Gender, recovery and contemporary UK drug policy
Article publication date: 7 March 2016
The purpose of this paper is to provide a gendered reading of the 2010 UK drug strategy and draw out the implications of the new recovery paradigm for female drug users.
The paper explores the concept of recovery at a theoretical level, uncovering the taken-for-granted assumptions in the three overarching principles: freedom from dependence; well-being; and citizenship. It also analyses the available quantitative and qualitative evidence on women’s access to recovery capital to explore the role gender might play in the journey to recovery.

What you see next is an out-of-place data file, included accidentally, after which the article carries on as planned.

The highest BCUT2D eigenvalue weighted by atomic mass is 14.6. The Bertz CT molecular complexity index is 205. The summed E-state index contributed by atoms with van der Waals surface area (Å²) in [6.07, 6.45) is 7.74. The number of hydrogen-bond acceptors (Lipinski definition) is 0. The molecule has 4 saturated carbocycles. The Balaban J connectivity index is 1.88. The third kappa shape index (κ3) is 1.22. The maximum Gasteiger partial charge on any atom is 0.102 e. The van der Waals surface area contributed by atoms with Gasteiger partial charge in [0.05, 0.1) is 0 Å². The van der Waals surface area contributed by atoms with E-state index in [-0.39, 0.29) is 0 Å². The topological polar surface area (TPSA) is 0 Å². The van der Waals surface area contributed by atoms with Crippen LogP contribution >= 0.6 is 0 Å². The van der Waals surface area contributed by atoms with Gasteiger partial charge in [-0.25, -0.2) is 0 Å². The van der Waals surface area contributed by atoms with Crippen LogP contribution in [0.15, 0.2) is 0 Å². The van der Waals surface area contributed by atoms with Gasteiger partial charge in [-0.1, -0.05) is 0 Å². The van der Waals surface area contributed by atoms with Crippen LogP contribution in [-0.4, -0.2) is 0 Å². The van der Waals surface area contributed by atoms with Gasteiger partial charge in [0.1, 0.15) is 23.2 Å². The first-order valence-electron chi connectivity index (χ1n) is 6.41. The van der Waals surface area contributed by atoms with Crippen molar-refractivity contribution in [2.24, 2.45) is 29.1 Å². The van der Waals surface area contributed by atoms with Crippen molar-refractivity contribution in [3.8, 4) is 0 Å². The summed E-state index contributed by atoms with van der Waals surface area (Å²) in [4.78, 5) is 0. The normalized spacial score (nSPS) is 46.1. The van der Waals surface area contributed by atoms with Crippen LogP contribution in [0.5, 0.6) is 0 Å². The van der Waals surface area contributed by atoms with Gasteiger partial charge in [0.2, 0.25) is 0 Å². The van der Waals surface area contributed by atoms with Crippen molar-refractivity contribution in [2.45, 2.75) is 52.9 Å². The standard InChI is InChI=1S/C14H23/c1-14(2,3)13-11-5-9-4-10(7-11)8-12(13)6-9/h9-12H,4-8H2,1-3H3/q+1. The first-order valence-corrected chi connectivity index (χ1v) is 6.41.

Strategic thinking around recovery in the UK is largely silent on gender. However, close scrutiny of the available, albeit limited, evidence base on female drug users and feminist scholarship on the principles of well-being and citizenship suggests the need to understand recovery against a backdrop of the social and normative context of women’s lives.
Recent analyses of contemporary UK drug policy have focused on the conflation of recovery with abstinence and the displacement of the harm reduction agenda. They have failed to draw out the implications for particular groups of drug users such as women. The pursuit of recovery-based drug policy is not peculiar to the UK so the paper offers a case study of its gendered application in a particular national context.
Wincup, E. (2016), "Gender, recovery and contemporary UK drug policy", Drugs and Alcohol Today, Vol. 16 No. 1, pp. 39-48. https://doi.org/10.1108/DAT-08-2015-0048
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